Despite immediate market challenges, world-leading engine manufacturer Volvo Penta is playing the long game in the Gulf with highly cost-effective products and outstanding aftermarket support.
The market for off-road engines in the Middle East remains stable but a number of political and economic uncertainties could easily upset the balance. At the same time, demand for gensets is in constant flux. Both these factors make it difficult to forecast sales, yet global leader Volvo Penta is assured of its bright future in the region.
“We are keeping up with our market share and the Middle East will continue to be a very attractive and strong area for Volvo Penta going forward,” affirms Peter Karlsson, who is responsible for Sales & Marketing within Region International.
The main market for Volvo Penta in the Middle East is gensets with customers buying fairly evenly across the range from 5 liters up to 16 liters. They are typically looking either for a reliable source of back-up power for hotels, hospitals and other essential services or cost-effective primary power generation in areas where energy is scarce.
Volvo Penta is now also experiencing increased interest in its off-road products, especially for port container handling applications. “We have placed a lot of focus on container handling at ports in recent years and this is now one of our biggest sectors,” Karlsson says.
Low total cost of ownership
With no emissions regulations, the Middle East is typically a price-driven market but Volvo Penta has found much support among customers for its low total cost of ownership (TCO). “If customers are looking for the cheapest purchase price, we are not able to compete,” Karlsson explains. “What we can offer are reliable and fuel-efficient engines that are cost-effective throughout their service life.”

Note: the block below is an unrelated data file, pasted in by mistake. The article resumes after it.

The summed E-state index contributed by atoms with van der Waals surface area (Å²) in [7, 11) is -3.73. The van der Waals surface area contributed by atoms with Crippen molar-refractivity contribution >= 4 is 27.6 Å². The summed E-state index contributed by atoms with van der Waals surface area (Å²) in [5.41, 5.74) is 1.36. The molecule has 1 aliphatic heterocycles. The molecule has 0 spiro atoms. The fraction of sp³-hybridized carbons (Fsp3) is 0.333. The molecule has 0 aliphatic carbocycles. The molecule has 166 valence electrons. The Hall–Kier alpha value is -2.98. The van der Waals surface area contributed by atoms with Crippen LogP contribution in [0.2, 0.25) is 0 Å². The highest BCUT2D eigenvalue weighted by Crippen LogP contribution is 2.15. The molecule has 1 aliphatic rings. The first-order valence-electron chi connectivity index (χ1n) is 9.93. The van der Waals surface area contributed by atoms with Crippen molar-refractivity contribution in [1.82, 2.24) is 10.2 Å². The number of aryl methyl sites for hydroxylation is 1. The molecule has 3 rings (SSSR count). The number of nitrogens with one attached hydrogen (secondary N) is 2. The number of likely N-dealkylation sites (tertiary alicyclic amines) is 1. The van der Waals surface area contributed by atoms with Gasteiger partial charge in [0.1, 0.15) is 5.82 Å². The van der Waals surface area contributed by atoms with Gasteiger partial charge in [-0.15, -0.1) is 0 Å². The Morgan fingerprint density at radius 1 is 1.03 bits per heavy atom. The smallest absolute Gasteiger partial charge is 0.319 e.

Minimizing emissions is priority for Volvo Penta and the Volvo Group overall as the company is dedicated about climate change mitigation and environmental sustainability. As a result, Volvo Penta does not supply any engines rated below Stage II in the Middle East, despite it being perfectly legal to do so.
“Our dedication to environmental care may lead some potential customers in the Middle East to perceive us as being more expensive but our low fuel consumption allows us to deliver an extremely attractive TCO,” he asserts.
World-class aftermarket support
Alongside an impressive TCO, Volvo Penta counts its comprehensive aftermarket support as another key strength in the Middle East. “Overall, we have quite an extensive dealer network in the Middle East but we are always looking for ways to expand this for our customers,” Karlsson says.
Volvo Penta is committed to continuous improvements in aftermarket services. The OEM works with private importers in each country who have a wide footprint of fully-stocked owned and independent dealers and are never far from the customer, wherever they are located. In this respect the company combines the best of the global organisation with local support.